It should have been just about impossible for Taylor Jungmann to set the bar any higher for himself.
After all, Jungmann was already in the conversation as one of the best Texas pitchers ever, had garnered 19 wins in his first two seasons and had pitched himself into Longhorn history with a 120-pitch effort against LSU in the College World Series his freshman year.
But there he was, in the first game of his junior seasons, pitching the first complete-game shutout of his career against Maryland. The feat impressed even the one man, who after watching Jungmann firsthand for two years already, should be used to such dominance.
“I was not expecting him to pitch a complete game shutout,” said his head coach Augie Garrido. “I have almost no expectations, and still they are exceeded. I’m surprised.”
It set the tone for the first half of the season. In his next outing, in Hawaii, Jungmann again registered a complete-game shutout. Against Stanford, he threw 120 pitches and was one out away from another complete game before incredible fatigue got the best of him. Jungmann then blanked Brown and a week later did the same to Kansas State. He didn’t allow a run in Stillwater against Oklahoma State, either.
The right-hander is 7-0 on the year, his ERA a salty 1.10, and Texas is 8-0 when he starts. He grabs most of the attention, but there are other pitching story lines that have emerged in the first half of the season for the Longhorns.
Cole Green, who turned down the Detroit Tigers’ $300,000 signing bonus for the opportunity to earn his degree and win a national championship, has been inconsistent. He didn’t start his year off as he hoped, giving up six runs in four innings for a 10-1 loss to Maryland. Garrido has explained, more than once, that the pressures and distractions of being a fourth-round draft pick have hampered Green. But the senior has picked it up recently, striking out 16 and allowing just two earned runs in his past two outings.
Sandwiched between Friday and Sunday starters Jungmann and Green, both right-handers, is southpaw Hoby Milner. The sophomore is growing in his role as the usual Saturday starter, giving Texas a righty-lefty-righty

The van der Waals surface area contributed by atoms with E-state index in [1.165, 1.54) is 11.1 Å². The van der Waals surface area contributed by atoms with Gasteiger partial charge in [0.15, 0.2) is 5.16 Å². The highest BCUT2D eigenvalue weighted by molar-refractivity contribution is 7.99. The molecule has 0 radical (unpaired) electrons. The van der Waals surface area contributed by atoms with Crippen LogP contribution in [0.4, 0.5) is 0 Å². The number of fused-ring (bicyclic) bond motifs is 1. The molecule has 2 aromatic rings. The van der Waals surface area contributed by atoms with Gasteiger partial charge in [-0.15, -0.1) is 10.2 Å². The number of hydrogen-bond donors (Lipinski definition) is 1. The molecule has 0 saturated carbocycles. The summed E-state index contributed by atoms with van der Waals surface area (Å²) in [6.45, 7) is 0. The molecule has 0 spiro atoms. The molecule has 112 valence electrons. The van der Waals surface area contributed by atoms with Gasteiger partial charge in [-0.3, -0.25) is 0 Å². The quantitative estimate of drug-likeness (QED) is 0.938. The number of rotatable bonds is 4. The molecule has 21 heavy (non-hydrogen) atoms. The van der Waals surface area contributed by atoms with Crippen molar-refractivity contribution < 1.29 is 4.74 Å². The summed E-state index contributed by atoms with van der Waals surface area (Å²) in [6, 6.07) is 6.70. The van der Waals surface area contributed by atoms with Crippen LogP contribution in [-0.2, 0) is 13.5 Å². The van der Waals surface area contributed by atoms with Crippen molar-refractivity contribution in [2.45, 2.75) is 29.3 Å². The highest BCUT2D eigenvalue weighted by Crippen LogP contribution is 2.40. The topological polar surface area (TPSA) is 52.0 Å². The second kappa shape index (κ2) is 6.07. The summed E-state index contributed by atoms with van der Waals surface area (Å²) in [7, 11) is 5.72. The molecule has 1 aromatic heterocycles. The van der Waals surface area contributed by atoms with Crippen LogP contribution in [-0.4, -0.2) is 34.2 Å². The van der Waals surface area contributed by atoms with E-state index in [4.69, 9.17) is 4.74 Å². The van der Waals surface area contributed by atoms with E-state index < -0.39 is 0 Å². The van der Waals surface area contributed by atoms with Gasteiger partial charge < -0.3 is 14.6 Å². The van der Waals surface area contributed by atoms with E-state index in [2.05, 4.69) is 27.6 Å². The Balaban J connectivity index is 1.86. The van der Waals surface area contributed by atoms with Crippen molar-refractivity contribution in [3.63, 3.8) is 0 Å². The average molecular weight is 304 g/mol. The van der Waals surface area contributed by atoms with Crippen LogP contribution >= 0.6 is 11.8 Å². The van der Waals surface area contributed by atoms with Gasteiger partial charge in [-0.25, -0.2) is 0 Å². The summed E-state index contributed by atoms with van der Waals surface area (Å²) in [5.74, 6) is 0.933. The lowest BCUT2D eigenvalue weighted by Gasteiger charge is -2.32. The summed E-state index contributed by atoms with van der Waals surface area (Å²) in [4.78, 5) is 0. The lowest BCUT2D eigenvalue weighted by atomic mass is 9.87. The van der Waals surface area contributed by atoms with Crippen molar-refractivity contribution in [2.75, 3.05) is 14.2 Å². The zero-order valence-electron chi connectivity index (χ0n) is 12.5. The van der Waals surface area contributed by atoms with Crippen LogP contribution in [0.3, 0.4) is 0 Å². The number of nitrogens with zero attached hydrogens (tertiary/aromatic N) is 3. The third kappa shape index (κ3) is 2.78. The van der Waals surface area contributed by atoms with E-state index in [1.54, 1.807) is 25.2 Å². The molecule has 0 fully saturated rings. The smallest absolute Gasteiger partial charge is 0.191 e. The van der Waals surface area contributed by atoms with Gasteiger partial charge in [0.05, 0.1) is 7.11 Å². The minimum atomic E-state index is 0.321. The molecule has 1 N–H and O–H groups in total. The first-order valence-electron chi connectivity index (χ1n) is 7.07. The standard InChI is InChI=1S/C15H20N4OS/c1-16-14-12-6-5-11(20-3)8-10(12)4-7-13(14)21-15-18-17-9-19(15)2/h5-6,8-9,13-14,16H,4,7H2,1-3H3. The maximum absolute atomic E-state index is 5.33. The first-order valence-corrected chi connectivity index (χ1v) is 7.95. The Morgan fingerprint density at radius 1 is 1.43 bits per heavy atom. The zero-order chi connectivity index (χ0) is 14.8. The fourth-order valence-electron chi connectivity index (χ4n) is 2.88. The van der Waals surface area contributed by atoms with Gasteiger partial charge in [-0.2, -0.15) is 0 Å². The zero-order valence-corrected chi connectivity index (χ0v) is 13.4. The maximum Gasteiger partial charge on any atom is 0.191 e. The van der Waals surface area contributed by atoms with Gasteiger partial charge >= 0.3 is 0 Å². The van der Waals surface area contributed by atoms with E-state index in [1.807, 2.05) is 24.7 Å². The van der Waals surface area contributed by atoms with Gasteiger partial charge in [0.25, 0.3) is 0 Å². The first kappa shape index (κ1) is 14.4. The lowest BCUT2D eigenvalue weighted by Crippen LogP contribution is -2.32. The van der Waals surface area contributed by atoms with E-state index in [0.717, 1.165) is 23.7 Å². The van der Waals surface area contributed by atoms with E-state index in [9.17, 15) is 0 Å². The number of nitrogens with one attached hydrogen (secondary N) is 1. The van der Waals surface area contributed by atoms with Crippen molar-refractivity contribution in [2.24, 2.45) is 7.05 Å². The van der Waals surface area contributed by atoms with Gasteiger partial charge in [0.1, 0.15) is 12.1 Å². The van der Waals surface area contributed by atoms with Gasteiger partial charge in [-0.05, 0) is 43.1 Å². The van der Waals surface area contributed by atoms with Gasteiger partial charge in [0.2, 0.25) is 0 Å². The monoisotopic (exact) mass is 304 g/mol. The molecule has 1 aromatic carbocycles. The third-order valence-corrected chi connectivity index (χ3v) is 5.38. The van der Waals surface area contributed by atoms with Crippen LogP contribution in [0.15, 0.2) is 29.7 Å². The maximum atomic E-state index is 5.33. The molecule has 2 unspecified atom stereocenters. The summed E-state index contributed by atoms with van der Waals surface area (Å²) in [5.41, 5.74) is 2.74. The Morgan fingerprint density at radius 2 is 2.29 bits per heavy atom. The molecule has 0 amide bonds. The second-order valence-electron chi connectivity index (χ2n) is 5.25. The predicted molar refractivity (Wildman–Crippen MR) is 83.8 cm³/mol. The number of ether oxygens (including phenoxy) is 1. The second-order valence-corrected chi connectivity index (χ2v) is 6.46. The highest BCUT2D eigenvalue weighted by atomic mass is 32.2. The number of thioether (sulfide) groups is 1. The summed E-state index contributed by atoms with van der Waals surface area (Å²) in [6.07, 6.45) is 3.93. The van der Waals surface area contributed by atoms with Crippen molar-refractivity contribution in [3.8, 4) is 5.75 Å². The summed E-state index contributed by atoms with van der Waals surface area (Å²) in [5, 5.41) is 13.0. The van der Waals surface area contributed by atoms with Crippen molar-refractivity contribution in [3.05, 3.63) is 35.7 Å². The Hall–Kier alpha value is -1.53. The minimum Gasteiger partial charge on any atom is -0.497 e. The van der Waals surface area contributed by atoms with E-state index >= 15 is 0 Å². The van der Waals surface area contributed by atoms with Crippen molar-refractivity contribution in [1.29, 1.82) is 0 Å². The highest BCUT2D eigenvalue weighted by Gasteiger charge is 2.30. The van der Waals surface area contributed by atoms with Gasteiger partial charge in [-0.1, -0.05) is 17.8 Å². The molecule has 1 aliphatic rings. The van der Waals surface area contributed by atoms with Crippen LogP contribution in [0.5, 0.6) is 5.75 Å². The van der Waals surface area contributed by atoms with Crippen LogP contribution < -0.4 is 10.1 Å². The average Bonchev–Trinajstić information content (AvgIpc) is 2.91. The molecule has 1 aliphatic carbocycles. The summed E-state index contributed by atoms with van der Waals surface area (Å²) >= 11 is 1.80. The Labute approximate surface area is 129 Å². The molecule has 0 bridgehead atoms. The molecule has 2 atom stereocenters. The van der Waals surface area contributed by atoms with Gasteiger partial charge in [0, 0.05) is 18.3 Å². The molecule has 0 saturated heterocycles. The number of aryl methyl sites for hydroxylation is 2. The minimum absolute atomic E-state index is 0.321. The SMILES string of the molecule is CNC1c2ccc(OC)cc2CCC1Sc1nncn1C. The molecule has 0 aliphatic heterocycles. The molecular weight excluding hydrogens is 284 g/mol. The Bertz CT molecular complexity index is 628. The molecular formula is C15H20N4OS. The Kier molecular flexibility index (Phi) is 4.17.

“Any person who watches baseball would know that if you have a left-hander in your starting rotation, it’s a good idea to put him in between two right-handers,” Green said.
Rounding out the starting rotation is junior lefty Sam Stafford. Though he doesn’t usually pitch in weekend games, Stafford has earned a role as the Tuesday starter. He’s compiled a 5-0 record and has gotten better as the season has gone on, even flirting with a no-hitter on April 5 at Texas A&M-Corpus Christi before a rising pitch count led the Texas coaches to pull him out after seven innings.
Going into the season, Texas’ starting rotation was a known commodity. However, many were worried about the bullpen, as the Longhorns would be without the services of departed closer Chance Ruffin. A day before the opener, some asked Garrido how he would fill the void left by Ruffin, and he admitted that his team was without a surefire replacement.
“The bullpen is one of our biggest concerns,” he said at the time. “We are going to do it by committee, rotating guys in and out based on match-ups.”
The by-committee approach worked for about a week or so, until freshman Corey Knebel emerged from the pack out of nowhere and made it hard for Garrido or pitching coach Skip Johnson to go with anybody else out of the bullpen. Knebel has taken complete control of the closer role, stepping to the mound at the end of games in tight situations and throwing 95-mph heat. With eight saves already, he is more than halfway to Ruffin’s mark of 14 last year.
As usual, Texas’ pitching looks to be in good hands. The dominant Jungmann, the experienced Green, the improving Milner and Stafford, and the flamethrowing Knebel give the Longhorns one of the best staffs in the nation — a staff that, barring injury, represents Texas’ best chance to make it back to Omaha.